Today we will be reminded once again of how different, and truly special, the Aiken community can be.
From 11 a.m. to 2 p.m., thousands will gather downtown in The Alley and share a holiday meal prepared and served by hundreds of volunteers. One Table, an event which traces its roots to 2005, actually harkens back much farther than just those eight years. It carries forward the American tradition of the first Thanksgiving feast when Pilgrims celebrated a bountiful harvest and shared it with the native people they met in what was a new and challenging world for them. That first feast was about so much more than just a good meal. It was about friendship and cooperation and the ability of people from disparate backgrounds to live and work together for the betterment of all.
To quote the One Table motto, this is not a hand out, it’s a handshake.
That’s the truly remarkable part about this event that has become so much a part of the holiday season here. While many communities boast charity events where the less fortunate are treated to turkey and the trimmings, One Table is so much more. It is truly a gathering of people from all walks of life – rich, poor, liberal, conservative, white, black, brown – you name it. For this one day of the year, the people of Aiken put aside all of these differences that can, despite our best efforts, divide us in so many ways. They put them aside and they sit at one massive table and they break bread together as friends, neighbors and, most importantly, equals.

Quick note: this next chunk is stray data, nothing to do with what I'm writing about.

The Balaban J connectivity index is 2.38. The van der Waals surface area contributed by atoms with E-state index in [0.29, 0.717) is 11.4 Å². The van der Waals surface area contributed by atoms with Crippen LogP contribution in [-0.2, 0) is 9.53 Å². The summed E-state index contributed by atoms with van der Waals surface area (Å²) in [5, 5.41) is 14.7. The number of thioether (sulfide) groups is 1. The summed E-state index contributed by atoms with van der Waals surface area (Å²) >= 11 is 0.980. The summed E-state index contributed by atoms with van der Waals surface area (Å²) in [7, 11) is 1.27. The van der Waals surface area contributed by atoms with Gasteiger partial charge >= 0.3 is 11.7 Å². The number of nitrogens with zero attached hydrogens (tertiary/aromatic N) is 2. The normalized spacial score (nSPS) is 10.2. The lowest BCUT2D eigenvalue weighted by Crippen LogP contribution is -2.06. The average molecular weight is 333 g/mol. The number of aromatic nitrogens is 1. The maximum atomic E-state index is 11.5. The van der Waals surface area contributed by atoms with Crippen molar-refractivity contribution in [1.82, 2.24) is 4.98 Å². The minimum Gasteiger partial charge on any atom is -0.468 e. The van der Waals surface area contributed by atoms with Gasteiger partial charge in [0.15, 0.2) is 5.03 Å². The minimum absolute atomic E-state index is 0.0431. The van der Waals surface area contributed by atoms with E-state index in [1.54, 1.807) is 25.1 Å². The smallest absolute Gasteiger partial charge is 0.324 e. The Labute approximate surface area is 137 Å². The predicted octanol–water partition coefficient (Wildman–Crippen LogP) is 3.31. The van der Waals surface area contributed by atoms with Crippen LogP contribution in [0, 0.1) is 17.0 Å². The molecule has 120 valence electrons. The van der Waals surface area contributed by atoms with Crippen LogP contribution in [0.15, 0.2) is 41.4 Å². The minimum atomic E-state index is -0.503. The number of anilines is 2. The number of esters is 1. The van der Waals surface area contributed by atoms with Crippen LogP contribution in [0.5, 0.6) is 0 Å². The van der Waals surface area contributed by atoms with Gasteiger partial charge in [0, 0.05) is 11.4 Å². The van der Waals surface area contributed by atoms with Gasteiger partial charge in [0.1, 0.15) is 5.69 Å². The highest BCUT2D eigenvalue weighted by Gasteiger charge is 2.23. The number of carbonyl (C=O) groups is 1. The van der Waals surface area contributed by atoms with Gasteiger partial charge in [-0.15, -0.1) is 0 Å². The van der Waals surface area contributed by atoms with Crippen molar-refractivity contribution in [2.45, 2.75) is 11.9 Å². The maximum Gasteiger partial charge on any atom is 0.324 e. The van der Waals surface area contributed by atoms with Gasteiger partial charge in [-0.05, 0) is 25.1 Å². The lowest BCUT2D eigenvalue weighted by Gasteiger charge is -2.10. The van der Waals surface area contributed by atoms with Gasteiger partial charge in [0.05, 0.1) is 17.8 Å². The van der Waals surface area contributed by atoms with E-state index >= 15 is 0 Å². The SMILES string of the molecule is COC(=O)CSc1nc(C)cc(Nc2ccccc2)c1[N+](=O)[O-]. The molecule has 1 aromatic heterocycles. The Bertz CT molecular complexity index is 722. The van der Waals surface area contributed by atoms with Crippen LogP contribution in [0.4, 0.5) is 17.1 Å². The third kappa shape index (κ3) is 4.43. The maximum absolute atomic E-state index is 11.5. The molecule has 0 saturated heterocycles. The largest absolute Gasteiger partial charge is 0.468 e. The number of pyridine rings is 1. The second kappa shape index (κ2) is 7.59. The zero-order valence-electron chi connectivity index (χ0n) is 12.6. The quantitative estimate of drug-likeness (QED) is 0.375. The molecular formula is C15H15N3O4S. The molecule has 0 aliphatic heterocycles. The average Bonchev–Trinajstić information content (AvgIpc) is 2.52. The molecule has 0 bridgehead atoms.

The now much-anticipated annual event came from just a few people trying to do good and getting the ball rolling. A few residents, St. Thaddeus’ Soup Kitchen and Christ Central Ministries looked around at everyone in town. They saw the young and old, black and white, poor and rich, and wanted to bring everyone together for one day, one feast of real community togetherness. And what better day than Thanksgiving Day. Barbara Franklin, from Christ Central Ministries, joined with Eddie George from the Aiken Department of Public Safety, who in 2004 had expanded a Thanksgiving meal for on-duty officers to include those who might otherwise be without a turkey day meal, to pull off that first year. They reached out to several people and 20 churches to make that first year the success it was.
From those humble beginnings, we have seen One Table grow by leaps and bounds. Far beyond the filled bellies, the benefits to the community are likely too numerous to ever be counted. Today, we give thanks for living in a place where One Table is possible and we pray that Aiken’s residents will truly keep the spirit of the event long after the plates are cleared today and The Alley is once again open to traffic.
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